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The essence of a business plan competition

Professor Grandhi at SP Jain is a new friend who had been after me to share my thoughts about what business plan competition at a business school should look like. The post goes out to him and all other promoters of entrepreneurship who believe that we should catch this generation young. Preferably corrupt their minds enough to not let them get comfortable with a regular pay check and ideally make them completely unsuitable for permanent corporate employment.

MIT wrote the book on running an effective business plan competition in a university setting. Their 20 year track record of running the competition has a number of lessons for all of us.

  1. A competition needs to create real companies. For it to be effective it cannot be a week long, one off fling to prove how smart or well grounded your team is. It will more likely be a yearlong affair with a dream that will end in a reality check, heartbreak, recognition, and enough cash to get you out of the university’s incubator program into the real world or some combination of all four.
  2. Which then means that for this to work you need:
    1. A network of entrepreneurs to make themselves available as mentors, guides, well wishers and advisors
    2. An incubation program that makes it easier for students to take the vague outline of an idea and turn that into a believable concept. Ideally in a short enough timeframe so that they can test it, pitch it, connect with customers and incorporate their feedback. If they can’t get the product out and close a deal, they should at least graduate with a pipeline of sales calls.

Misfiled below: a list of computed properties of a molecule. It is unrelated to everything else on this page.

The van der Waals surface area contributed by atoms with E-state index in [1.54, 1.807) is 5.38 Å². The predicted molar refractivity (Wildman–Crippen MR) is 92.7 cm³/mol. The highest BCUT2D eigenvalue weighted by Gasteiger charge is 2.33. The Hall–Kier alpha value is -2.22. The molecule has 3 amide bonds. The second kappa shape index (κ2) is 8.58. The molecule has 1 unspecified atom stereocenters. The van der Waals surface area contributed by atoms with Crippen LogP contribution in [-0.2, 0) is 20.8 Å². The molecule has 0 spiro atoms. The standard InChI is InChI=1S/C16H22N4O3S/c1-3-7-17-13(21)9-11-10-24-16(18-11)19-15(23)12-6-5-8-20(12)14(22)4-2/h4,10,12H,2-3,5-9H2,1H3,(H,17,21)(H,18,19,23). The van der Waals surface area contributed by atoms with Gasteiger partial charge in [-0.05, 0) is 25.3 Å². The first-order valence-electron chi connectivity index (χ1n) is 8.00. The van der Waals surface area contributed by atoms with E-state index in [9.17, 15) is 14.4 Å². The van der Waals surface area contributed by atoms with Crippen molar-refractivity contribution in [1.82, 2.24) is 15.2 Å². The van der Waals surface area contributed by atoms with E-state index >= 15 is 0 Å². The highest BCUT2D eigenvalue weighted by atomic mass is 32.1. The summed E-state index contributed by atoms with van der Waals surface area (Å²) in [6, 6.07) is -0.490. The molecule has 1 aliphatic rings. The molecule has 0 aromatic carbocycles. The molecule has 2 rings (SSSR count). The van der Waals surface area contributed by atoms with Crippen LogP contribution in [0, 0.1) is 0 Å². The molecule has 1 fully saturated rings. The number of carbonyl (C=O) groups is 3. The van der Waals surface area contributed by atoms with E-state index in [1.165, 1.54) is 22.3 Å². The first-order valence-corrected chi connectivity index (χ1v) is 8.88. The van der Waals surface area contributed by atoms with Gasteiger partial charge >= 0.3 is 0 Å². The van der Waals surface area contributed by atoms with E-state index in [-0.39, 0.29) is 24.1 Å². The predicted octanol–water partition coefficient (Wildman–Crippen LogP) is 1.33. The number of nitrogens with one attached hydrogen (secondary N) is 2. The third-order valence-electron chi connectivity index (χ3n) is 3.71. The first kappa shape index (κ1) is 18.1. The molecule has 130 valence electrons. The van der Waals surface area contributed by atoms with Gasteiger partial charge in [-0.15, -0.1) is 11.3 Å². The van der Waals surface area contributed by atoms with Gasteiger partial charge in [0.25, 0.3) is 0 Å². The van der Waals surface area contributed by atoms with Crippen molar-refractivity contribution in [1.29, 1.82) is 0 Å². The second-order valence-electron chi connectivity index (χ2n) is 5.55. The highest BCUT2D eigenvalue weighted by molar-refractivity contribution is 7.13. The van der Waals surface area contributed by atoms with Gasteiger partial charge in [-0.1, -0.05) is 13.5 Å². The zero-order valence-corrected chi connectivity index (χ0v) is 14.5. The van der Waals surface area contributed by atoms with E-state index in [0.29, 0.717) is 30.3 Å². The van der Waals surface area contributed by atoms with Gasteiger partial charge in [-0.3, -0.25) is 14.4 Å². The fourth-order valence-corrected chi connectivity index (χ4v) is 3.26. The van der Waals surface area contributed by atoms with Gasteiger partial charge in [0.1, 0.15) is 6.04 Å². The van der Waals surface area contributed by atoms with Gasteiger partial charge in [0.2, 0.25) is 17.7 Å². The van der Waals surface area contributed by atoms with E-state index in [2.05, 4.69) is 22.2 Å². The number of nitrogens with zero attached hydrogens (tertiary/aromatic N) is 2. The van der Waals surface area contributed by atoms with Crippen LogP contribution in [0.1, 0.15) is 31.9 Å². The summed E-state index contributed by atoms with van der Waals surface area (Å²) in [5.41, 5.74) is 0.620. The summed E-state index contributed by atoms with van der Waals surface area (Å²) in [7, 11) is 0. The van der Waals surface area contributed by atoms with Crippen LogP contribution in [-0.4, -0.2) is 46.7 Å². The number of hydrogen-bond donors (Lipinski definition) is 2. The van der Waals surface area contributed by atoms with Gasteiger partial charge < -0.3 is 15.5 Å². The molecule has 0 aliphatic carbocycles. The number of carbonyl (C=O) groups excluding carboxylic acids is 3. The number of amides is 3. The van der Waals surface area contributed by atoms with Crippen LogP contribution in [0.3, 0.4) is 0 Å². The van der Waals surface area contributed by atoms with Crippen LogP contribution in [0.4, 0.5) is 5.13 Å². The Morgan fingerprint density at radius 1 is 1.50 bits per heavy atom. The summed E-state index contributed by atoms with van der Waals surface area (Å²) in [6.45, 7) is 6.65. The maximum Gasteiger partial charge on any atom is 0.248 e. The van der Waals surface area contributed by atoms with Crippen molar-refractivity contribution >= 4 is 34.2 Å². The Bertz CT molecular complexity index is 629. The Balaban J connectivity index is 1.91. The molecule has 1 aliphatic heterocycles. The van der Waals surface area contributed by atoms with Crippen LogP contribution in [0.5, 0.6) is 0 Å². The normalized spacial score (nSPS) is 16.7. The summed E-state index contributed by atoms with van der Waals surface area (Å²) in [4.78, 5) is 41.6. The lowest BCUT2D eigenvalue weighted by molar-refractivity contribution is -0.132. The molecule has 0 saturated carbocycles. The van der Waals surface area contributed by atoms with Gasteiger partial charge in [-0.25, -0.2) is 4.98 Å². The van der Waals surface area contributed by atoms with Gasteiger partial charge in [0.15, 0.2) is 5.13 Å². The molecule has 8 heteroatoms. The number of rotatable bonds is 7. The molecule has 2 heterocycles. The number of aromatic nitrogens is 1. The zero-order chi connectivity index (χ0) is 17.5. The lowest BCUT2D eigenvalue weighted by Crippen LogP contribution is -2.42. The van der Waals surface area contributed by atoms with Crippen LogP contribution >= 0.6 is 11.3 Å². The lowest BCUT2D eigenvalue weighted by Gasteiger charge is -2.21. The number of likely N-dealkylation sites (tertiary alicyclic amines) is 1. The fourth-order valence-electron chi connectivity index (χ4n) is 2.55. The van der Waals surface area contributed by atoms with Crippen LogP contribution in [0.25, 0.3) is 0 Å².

3. A support system at the school that is comfortable with a student trying to make it on his own, which means no issues with the same student taking up permanent residence at the school, using the entrepreneurship lab as a mail forwarding address (a phone number and a receptionist to take message would also help).
    4. Consistency in terms of judging guidelines, contest timelines, qualification criteria, size of the purse (must get larger with time and must start off with a number reasonable enough to support a crazy idea for three months).

Columbia Business School started off with a similar variation. The greenhouse incubator took all of this in its stride and even came up with an interesting variation. Last time I checked Duke also had a 100K program but the winners of the prize had issues with the process around disbursement of the prize money purse.

Remember what makes the program, a program, is the desire to take it beyond a competition. All schools have variation on a competition. Great schools turn the process into a stepping stone for students to realize their dreams. They don’t always end up with fairy tale ending, but they provide enough of a reality check in a sandbox mode that when the time comes for a student to cross the road into Main Street, she can do it with confidence. And pride.

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